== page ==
Share your knowledge with the world.

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Photo by RetroSupply on Unsplash.

Vacatronics is a publication to share content and knowledge about programming, electronic, and technology in general. We’re always looking for great content that make us grow as a community.

Topics

Some topics we like and are interested in that you can write about:

  • Programming: tutorials on any programming language, like Python, JavaScript, Go, Elixir, etc.
  • Electronic: anything related to embedded devices and IoT solutions, like sensors, development boards, network protocols, robotics, etc.
  • Product design: stories that help us how to create a product, from the design to the final release.
  • Future of technology: any topic related to the future of technology, such as blockchain, quantum computing, data mining, big data, machine learning, AI, etc. …


There are plenty of good options to start.

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Photo by Jorge Ramirez on Unsplash

The Internet of Things, or IoT, is already a reality. You are probably using one (or more) IoT device right now, or at least, have been benefited by one. And this market tends only to grow.

Generally speaking, the internet of things is a network of physical objects that enables these objects to create and exchange data.

According to some researches, there’s an estimation of 25 billions IoT devices around the world in 2021, with this number reaching about 64 billions by 2025 (and a market of 11 trillion dollars). …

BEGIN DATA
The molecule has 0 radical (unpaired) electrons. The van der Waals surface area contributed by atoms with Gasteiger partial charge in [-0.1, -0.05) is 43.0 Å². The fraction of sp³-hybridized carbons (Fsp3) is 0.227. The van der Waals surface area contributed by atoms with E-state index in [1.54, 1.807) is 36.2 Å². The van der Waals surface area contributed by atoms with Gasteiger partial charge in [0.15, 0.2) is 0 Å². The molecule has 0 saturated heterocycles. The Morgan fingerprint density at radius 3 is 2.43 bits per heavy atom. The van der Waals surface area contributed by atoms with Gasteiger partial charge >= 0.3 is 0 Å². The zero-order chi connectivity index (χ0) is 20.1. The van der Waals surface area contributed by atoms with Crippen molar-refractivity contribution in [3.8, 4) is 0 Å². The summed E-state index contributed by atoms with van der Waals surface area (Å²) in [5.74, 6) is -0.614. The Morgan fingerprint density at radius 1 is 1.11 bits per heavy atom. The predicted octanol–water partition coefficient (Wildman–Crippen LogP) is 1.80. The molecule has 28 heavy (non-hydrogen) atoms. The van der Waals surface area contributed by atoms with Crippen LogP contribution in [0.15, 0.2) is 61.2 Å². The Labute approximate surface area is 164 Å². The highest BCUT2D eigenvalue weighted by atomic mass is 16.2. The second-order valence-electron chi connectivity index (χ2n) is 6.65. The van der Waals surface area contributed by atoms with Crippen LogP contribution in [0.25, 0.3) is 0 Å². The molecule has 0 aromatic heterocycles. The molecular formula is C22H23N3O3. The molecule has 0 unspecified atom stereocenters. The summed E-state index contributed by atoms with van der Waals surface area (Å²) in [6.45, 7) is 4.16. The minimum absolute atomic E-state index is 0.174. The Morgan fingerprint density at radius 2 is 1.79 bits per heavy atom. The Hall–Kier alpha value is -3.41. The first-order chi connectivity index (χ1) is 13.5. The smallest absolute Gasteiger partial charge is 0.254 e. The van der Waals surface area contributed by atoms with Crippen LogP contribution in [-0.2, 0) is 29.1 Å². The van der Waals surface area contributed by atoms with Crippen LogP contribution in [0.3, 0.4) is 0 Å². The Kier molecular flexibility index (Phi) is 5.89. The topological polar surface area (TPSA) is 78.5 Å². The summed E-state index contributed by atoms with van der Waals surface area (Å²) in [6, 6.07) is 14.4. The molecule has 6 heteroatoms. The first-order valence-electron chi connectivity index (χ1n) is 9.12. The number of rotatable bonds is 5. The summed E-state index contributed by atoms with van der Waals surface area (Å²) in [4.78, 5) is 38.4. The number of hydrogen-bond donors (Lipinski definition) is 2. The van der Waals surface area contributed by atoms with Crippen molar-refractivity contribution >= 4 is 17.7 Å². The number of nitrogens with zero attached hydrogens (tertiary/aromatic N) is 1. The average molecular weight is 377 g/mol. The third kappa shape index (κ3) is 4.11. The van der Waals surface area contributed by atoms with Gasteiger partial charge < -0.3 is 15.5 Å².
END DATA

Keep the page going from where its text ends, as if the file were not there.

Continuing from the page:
If Lebron James practices every day, you should too

A woman guiding man doing push-ups in a gym
A woman guiding man doing push-ups in a gym
Photo by Jonathan Borba on Unsplash

In a culture based on productivity, most of the time, practice is left aside. It is sometimes considered a waste of time, especially for those with more years of experience.

I’m not talking about just playing or doing something. I’m talking about deliberately practicing an activity. About the fundamentals. The basics of your profession.

Learn From the Masters

For high-performing athletes, this is taken seriously. They understand the importance of practicing the most basic fundamentals of their sports — especially those ones who are on the top.

Steph Curry, the best shooter in NBA history, practice up to 500 shots a day. Muhammad Ali, one of the best boxers of all time, dedicated 20 minutes to jumping rope. Roger Federer, the best tennis player of all time, practices his balance volleying in a trampoline. …


Adding meta information to your data.

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Photo by Annie Spratt on Unsplash.

Go is not a pure object oriented programming language. It does not provide classes, but it does provide structs.